According to 2016 research carried out by PwC, in conjunction with the 30% Club and Women Returners, of those that come back, three in five may move into a lower skilled or lower-paid role than the job they had before, reducing their earnings by up to a third and exacerbating the gender pay gap.

Steps to get back to work


At Women Returners, we have been supporting professional women to get back to fulfilling work in the UK for a number of years now. From our experience, one of the most common ‘returner’ mistakes is to launch straight into an unfocussed job search. This approach has a low likelihood for success and is more likely to dent fragile self-confidence than get someone back to a satisfying job.

We suggest the following steps to a more productive route back to work:

  1.  Start by getting clear about the type of role and organisation you want to target. What energises and motivates you? What have been your favourite elements of your previous jobs? Do you prefer managerial or technical roles, operational or strategic work? Do you prefer well-structured organisations or start-ups? Use this thinking to identify the types of activity and environment that suit you best.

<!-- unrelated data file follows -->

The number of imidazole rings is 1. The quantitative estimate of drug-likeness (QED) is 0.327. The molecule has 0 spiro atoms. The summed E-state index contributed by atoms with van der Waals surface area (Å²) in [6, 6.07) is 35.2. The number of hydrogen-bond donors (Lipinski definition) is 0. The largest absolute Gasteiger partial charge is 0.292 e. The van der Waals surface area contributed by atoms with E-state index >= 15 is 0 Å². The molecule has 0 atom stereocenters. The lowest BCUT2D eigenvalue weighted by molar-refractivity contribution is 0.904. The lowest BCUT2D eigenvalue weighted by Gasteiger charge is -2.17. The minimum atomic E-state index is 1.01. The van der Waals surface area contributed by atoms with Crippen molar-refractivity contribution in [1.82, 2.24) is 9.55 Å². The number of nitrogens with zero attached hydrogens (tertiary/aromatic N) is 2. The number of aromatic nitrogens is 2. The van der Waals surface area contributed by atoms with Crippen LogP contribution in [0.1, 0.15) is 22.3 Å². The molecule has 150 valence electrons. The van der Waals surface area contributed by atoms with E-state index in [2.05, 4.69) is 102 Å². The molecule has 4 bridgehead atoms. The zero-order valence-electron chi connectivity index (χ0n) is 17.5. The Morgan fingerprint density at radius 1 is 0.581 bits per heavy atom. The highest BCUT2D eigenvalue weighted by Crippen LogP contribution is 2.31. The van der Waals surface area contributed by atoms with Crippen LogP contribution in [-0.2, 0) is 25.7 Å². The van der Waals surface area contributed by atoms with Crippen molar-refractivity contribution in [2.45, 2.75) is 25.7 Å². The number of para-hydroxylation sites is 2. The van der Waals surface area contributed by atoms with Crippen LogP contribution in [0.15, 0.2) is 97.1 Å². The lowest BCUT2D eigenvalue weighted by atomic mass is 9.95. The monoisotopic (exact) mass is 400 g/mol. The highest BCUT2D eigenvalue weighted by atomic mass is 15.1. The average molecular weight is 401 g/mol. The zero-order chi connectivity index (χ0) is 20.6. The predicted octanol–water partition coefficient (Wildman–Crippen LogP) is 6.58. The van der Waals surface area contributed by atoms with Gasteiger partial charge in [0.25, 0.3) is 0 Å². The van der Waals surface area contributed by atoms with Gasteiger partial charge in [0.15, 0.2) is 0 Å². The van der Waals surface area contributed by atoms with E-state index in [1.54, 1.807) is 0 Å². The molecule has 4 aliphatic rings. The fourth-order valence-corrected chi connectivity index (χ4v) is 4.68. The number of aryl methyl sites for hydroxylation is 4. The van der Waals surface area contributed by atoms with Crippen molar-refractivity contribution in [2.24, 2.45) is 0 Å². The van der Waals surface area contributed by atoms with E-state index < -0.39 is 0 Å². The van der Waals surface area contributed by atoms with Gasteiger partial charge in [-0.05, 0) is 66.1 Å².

2. Next is to consider when and where you would like to work. Identify the commute you are willing to undertake and the hours you want to work. Be clear what is the ideal for you and then consider where you might compromise for the right role. Recent research by Timewise finds that the majority of employers are open to some forms of flexible working, even though this is rarely stated in a job description. Always consider the business case and propose workable solutions to your potential employer – think outside the box for solutions that work for the company and you.
  3. Make sure you know how to sell yourself. Write down all your strengths and skills, as well as your experience and qualifications. Ask friends and family for feedback on great things you have done and use those stories to pick out others skills. Practise talking about yourself with colleagues; this will help you be more confident with strangers and come across more professionally at interviews.